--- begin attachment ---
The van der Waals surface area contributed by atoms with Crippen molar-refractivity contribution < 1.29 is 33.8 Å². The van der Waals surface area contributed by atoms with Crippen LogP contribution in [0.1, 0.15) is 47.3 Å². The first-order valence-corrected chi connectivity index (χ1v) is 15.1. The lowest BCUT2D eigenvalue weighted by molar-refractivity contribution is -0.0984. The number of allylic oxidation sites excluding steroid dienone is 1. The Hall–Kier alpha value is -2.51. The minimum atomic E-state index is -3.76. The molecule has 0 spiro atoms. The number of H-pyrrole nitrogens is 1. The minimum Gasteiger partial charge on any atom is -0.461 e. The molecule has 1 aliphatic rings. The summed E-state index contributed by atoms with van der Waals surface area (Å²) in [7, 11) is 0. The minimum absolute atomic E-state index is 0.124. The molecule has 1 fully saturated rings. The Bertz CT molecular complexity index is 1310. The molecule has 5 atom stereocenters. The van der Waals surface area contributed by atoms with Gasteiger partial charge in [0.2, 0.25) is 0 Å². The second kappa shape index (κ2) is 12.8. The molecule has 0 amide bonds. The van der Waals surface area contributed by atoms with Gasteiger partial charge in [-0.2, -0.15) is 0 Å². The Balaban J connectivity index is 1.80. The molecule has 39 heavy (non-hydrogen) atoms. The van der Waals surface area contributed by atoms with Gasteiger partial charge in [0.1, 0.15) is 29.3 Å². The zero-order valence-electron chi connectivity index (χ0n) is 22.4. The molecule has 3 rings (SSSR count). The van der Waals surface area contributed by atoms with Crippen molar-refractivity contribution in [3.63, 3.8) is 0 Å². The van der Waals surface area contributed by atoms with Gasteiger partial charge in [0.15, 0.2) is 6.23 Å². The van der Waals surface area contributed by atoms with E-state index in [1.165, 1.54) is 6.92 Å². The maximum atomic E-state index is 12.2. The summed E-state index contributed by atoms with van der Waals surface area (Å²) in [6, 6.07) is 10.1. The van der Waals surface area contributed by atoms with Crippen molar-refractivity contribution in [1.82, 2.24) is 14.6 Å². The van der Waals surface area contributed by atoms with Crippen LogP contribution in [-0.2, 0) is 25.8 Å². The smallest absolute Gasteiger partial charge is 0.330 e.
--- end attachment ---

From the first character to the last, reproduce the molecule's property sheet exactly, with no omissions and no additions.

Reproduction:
The van der Waals surface area contributed by atoms with Crippen molar-refractivity contribution < 1.29 is 33.8 Å². The van der Waals surface area contributed by atoms with Crippen LogP contribution in [0.1, 0.15) is 47.3 Å². The first-order valence-corrected chi connectivity index (χ1v) is 15.1. The lowest BCUT2D eigenvalue weighted by molar-refractivity contribution is -0.0984. The number of allylic oxidation sites excluding steroid dienone is 1. The Hall–Kier alpha value is -2.51. The minimum atomic E-state index is -3.76. The molecule has 0 spiro atoms. The number of H-pyrrole nitrogens is 1. The minimum Gasteiger partial charge on any atom is -0.461 e. The molecule has 1 aliphatic rings. The summed E-state index contributed by atoms with van der Waals surface area (Å²) in [7, 11) is 0. The minimum absolute atomic E-state index is 0.124. The molecule has 1 fully saturated rings. The Bertz CT molecular complexity index is 1310. The molecule has 5 atom stereocenters. The van der Waals surface area contributed by atoms with Gasteiger partial charge in [0.2, 0.25) is 0 Å². The second kappa shape index (κ2) is 12.8. The molecule has 0 amide bonds. The van der Waals surface area contributed by atoms with Gasteiger partial charge in [-0.2, -0.15) is 0 Å². The Balaban J connectivity index is 1.80. The molecule has 39 heavy (non-hydrogen) atoms. The van der Waals surface area contributed by atoms with Gasteiger partial charge in [0.1, 0.15) is 29.3 Å². The zero-order valence-electron chi connectivity index (χ0n) is 22.4. The molecule has 3 rings (SSSR count). The van der Waals surface area contributed by atoms with Crippen molar-refractivity contribution in [3.63, 3.8) is 0 Å². The van der Waals surface area contributed by atoms with Gasteiger partial charge in [0.15, 0.2) is 6.23 Å². The van der Waals surface area contributed by atoms with E-state index in [1.165, 1.54) is 6.92 Å². The maximum atomic E-state index is 12.2. The summed E-state index contributed by atoms with van der Waals surface area (Å²) in [6, 6.07) is 10.1. The van der Waals surface area contributed by atoms with Crippen molar-refractivity contribution in [1.82, 2.24) is 14.6 Å². The van der Waals surface area contributed by atoms with Crippen LogP contribution in [-0.2, 0) is 25.8 Å². The smallest absolute Gasteiger partial charge is 0.330 e.